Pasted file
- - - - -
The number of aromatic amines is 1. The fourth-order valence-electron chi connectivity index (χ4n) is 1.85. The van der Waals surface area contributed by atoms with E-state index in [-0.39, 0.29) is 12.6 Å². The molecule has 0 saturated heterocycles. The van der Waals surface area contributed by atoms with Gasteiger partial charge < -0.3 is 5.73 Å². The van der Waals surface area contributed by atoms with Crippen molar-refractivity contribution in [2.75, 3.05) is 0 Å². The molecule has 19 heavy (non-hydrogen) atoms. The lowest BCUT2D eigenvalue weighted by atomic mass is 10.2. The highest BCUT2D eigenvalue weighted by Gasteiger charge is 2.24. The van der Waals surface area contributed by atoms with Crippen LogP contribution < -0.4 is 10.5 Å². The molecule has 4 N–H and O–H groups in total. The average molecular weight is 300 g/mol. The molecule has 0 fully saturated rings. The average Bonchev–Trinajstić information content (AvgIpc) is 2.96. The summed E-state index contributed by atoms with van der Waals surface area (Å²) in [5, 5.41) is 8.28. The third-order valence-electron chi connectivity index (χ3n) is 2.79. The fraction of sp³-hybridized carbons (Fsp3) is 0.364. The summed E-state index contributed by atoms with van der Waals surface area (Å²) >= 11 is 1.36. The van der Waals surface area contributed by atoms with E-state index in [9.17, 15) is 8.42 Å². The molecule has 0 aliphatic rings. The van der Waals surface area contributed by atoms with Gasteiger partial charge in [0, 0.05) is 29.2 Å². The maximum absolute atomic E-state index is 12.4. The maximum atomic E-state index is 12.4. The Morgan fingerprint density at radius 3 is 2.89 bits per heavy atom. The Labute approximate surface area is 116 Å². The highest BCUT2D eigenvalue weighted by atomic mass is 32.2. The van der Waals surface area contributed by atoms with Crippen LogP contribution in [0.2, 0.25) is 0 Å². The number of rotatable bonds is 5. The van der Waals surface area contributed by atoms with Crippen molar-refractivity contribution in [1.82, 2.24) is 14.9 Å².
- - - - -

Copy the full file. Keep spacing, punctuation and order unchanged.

The number of aromatic amines is 1. The fourth-order valence-electron chi connectivity index (χ4n) is 1.85. The van der Waals surface area contributed by atoms with E-state index in [-0.39, 0.29) is 12.6 Å². The molecule has 0 saturated heterocycles. The van der Waals surface area contributed by atoms with Gasteiger partial charge < -0.3 is 5.73 Å². The van der Waals surface area contributed by atoms with Crippen molar-refractivity contribution in [2.75, 3.05) is 0 Å². The molecule has 19 heavy (non-hydrogen) atoms. The lowest BCUT2D eigenvalue weighted by atomic mass is 10.2. The highest BCUT2D eigenvalue weighted by Gasteiger charge is 2.24. The van der Waals surface area contributed by atoms with Crippen LogP contribution < -0.4 is 10.5 Å². The molecule has 4 N–H and O–H groups in total. The average molecular weight is 300 g/mol. The molecule has 0 fully saturated rings. The average Bonchev–Trinajstić information content (AvgIpc) is 2.96. The summed E-state index contributed by atoms with van der Waals surface area (Å²) in [5, 5.41) is 8.28. The third-order valence-electron chi connectivity index (χ3n) is 2.79. The fraction of sp³-hybridized carbons (Fsp3) is 0.364. The summed E-state index contributed by atoms with van der Waals surface area (Å²) >= 11 is 1.36. The van der Waals surface area contributed by atoms with E-state index in [9.17, 15) is 8.42 Å². The molecule has 0 aliphatic rings. The van der Waals surface area contributed by atoms with Gasteiger partial charge in [0, 0.05) is 29.2 Å². The maximum absolute atomic E-state index is 12.4. The maximum atomic E-state index is 12.4. The Morgan fingerprint density at radius 3 is 2.89 bits per heavy atom. The Labute approximate surface area is 116 Å². The highest BCUT2D eigenvalue weighted by atomic mass is 32.2. The van der Waals surface area contributed by atoms with Crippen LogP contribution in [0.2, 0.25) is 0 Å². The number of rotatable bonds is 5. The van der Waals surface area contributed by atoms with Crippen molar-refractivity contribution in [1.82, 2.24) is 14.9 Å².